Identity Resolution

Apple’s IDFA Changes Underscore the Need For Fully Consented Identity Solutions

June 24, 2020  |   Travis Clinger

Apple is known for shaking up the mobile world, and this week’s WWDC was no exception. Their mobile, desktop, and TV OSes all got upgrades, including additional security measures that have advertisers and publishers trying to assess what the future holds for them when iOS 14 releases this fall.

For those not familiar with IDFA, it’s Apple’s specific acronym for what the industry calls mobile IDs. On Android, they are known as AAID. Mobile device manufacturers provide these device identifiers for each mobile device they make, and they are used by publishers to monetize their apps and by advertisers to reach users. 

So what changes in the fall? Apple announced that apps needing to access and use the IDFA must secure one-time user permission, either at startup or later while using the app. More specifically, Apple moved consent from within their Settings app to provide consumers more transparency and make it easier to exercise control or opt out. To add to the publisher’s dilemma, the app will only have one opportunity to secure user permission. 

Apple provides the Identifier for Advertising (IDFA) to mobile app publishers to support advertising and measurement. While Apple has taken aggressive moves to limit identifiers on the web, the app ecosystem has been relatively untouched by the same sort of policy changes to date. Revisions to the IDFA were widely expected, ranging from total redaction to a rotating identifier to per-app IDFAs. 

With Apple’s requirement that apps receive permission by users to access and use IDFA on iOS, it is expected that not all users will grant consent. Thus, the ability to reach customers and measure performance on mobile devices or connect data for those that rely on IDFA will be impacted.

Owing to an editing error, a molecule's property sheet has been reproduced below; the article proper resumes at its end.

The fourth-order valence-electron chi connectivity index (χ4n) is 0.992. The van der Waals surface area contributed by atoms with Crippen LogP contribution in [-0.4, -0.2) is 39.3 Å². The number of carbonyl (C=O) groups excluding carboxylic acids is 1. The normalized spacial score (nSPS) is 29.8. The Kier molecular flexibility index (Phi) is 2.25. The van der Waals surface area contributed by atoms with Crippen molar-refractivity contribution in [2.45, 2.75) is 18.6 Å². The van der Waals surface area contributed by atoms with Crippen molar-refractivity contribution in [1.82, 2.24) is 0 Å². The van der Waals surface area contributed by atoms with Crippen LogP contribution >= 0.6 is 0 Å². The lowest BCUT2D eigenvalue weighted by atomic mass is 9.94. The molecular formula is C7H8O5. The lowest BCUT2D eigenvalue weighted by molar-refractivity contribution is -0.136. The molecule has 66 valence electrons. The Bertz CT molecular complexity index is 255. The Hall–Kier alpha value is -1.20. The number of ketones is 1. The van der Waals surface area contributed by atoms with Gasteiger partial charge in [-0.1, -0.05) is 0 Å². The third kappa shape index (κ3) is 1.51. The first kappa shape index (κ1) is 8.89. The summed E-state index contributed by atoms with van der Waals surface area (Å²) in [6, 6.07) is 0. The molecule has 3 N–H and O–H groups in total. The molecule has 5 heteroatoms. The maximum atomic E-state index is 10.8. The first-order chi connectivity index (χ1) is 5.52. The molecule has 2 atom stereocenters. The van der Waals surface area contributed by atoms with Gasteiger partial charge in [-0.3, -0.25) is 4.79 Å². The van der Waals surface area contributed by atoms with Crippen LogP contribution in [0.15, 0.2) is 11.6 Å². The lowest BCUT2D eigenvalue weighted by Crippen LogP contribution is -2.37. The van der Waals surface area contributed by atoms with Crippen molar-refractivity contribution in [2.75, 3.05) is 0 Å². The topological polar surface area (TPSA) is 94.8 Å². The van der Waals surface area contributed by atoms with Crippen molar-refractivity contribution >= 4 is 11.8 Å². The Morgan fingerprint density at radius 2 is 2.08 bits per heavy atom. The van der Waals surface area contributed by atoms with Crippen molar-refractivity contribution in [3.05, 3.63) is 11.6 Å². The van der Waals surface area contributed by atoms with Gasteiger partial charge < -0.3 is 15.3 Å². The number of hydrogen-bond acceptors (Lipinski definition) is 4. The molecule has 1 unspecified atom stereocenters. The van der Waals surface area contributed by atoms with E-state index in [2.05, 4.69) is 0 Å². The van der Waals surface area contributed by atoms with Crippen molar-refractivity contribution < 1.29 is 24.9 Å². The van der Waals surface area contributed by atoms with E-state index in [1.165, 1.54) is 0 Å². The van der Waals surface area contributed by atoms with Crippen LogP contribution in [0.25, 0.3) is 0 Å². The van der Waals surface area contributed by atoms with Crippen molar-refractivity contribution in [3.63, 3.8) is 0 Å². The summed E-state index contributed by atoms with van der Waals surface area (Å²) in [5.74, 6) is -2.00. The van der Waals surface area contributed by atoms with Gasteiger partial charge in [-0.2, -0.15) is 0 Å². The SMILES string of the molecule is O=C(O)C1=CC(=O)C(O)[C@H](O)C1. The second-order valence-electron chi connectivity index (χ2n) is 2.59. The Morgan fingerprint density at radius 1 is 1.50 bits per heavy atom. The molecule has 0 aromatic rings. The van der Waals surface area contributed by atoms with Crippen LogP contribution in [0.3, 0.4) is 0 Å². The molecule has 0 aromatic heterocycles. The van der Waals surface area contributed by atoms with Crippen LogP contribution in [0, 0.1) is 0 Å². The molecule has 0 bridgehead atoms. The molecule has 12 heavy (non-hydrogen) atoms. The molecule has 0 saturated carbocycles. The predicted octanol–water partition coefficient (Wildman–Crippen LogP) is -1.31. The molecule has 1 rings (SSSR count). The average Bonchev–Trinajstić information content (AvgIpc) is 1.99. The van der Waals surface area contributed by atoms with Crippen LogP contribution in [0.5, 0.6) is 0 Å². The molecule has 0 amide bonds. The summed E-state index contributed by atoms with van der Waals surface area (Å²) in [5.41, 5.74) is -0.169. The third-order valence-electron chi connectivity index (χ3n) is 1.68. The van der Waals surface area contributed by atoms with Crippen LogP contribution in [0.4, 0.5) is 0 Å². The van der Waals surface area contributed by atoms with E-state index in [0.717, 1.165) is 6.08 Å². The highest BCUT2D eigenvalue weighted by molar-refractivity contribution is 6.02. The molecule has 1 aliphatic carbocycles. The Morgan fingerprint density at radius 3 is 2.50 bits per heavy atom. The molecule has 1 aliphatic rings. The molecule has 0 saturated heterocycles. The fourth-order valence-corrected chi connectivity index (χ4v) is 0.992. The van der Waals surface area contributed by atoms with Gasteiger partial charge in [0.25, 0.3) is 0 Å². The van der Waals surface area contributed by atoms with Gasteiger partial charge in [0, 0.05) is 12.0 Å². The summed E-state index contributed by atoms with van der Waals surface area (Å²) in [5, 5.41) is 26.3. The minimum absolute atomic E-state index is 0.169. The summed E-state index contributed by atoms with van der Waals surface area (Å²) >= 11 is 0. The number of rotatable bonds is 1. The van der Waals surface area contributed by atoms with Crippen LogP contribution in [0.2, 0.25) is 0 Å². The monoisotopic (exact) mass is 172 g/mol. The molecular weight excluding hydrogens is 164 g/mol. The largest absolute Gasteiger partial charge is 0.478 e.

LiveRamp has you covered

LiveRamp’s Authenticated Traffic Solution (ATS) was designed with the foresight that all mobile IDs will be limited because they don’t offer transparency and choice to the consumer. LiveRamp’s ATS puts consumer privacy first by providing a durable and privacy-compliant path for publishers to build first-party relationships and get consent from individuals. From there, publishers and advertisers can commercially connect while maintaining the respect and trust of the individual. It’s also why ATS is being rapidly adopted globally by publishers who want to add incremental addressability to increase revenue opportunities across cookieless environments, while avoiding a disruption of their current revenue stream. In addition to ATS, LiveRamp will continue to support a consented IDFA graph as well.

The benefits of implementing ATS go beyond the trusted digital ecosystem. The solution is comprehensive, agile, and built to scale—and can be used anywhere an individual logs in or authenticates. It’s multichannel and supports customer journey engagement across display (on mobile and desktop) as well as mobile apps and connected TV. This means that brands have the means to buy media (on IDL) cross-channel and know not only that they are reaching individuals (not just devices) with consistency and accuracy, but that they can also measure with precision.

LiveRamp is committed to remaining open, neutral, and to promoting a healthy ecosystem. Our identity infrastructure solutions like ATS prepare the ecosystem to thrive with current or anticipated platform changes introduced by the walled gardens and device manufacturers. 

Ready to learn more or get started with ATS? Send us an email at ats@liveramp.com